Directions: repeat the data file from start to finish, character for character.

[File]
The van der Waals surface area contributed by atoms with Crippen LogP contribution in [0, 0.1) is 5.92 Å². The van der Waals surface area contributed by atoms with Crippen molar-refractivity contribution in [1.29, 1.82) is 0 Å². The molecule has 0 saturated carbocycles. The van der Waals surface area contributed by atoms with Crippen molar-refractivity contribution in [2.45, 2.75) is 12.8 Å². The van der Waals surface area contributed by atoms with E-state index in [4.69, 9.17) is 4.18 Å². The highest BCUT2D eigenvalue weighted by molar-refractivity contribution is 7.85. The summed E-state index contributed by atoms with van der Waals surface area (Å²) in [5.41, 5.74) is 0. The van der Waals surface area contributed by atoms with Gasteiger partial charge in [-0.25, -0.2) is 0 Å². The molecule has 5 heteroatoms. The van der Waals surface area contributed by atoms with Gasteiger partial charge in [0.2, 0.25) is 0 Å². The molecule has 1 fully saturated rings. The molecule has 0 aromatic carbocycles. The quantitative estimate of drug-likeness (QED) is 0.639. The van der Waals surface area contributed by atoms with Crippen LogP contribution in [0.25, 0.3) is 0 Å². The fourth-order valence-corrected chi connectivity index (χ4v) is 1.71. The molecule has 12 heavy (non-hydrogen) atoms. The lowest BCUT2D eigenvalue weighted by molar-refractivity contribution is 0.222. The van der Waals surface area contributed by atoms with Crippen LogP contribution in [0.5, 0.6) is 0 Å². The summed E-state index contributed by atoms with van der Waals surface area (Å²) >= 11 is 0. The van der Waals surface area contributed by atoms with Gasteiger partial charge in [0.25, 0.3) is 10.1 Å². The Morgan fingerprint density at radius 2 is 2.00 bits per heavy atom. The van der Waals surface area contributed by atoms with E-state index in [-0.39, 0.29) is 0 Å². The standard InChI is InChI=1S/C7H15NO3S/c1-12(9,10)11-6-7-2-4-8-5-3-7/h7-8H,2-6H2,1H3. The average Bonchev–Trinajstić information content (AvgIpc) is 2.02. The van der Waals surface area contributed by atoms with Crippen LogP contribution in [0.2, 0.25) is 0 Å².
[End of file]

The van der Waals surface area contributed by atoms with Crippen LogP contribution in [0, 0.1) is 5.92 Å². The van der Waals surface area contributed by atoms with Crippen molar-refractivity contribution in [1.29, 1.82) is 0 Å². The molecule has 0 saturated carbocycles. The van der Waals surface area contributed by atoms with Crippen molar-refractivity contribution in [2.45, 2.75) is 12.8 Å². The van der Waals surface area contributed by atoms with E-state index in [4.69, 9.17) is 4.18 Å². The highest BCUT2D eigenvalue weighted by molar-refractivity contribution is 7.85. The summed E-state index contributed by atoms with van der Waals surface area (Å²) in [5.41, 5.74) is 0. The van der Waals surface area contributed by atoms with Gasteiger partial charge in [-0.25, -0.2) is 0 Å². The molecule has 5 heteroatoms. The van der Waals surface area contributed by atoms with Gasteiger partial charge in [0.2, 0.25) is 0 Å². The molecule has 1 fully saturated rings. The molecule has 0 aromatic carbocycles. The quantitative estimate of drug-likeness (QED) is 0.639. The van der Waals surface area contributed by atoms with Crippen LogP contribution in [0.25, 0.3) is 0 Å². The fourth-order valence-corrected chi connectivity index (χ4v) is 1.71. The molecule has 12 heavy (non-hydrogen) atoms. The lowest BCUT2D eigenvalue weighted by molar-refractivity contribution is 0.222. The van der Waals surface area contributed by atoms with Crippen LogP contribution in [0.5, 0.6) is 0 Å². The summed E-state index contributed by atoms with van der Waals surface area (Å²) >= 11 is 0. The van der Waals surface area contributed by atoms with Gasteiger partial charge in [0.25, 0.3) is 10.1 Å². The Morgan fingerprint density at radius 2 is 2.00 bits per heavy atom. The van der Waals surface area contributed by atoms with E-state index in [-0.39, 0.29) is 0 Å². The standard InChI is InChI=1S/C7H15NO3S/c1-12(9,10)11-6-7-2-4-8-5-3-7/h7-8H,2-6H2,1H3. The average Bonchev–Trinajstić information content (AvgIpc) is 2.02. The van der Waals surface area contributed by atoms with Crippen LogP contribution in [0.2, 0.25) is 0 Å².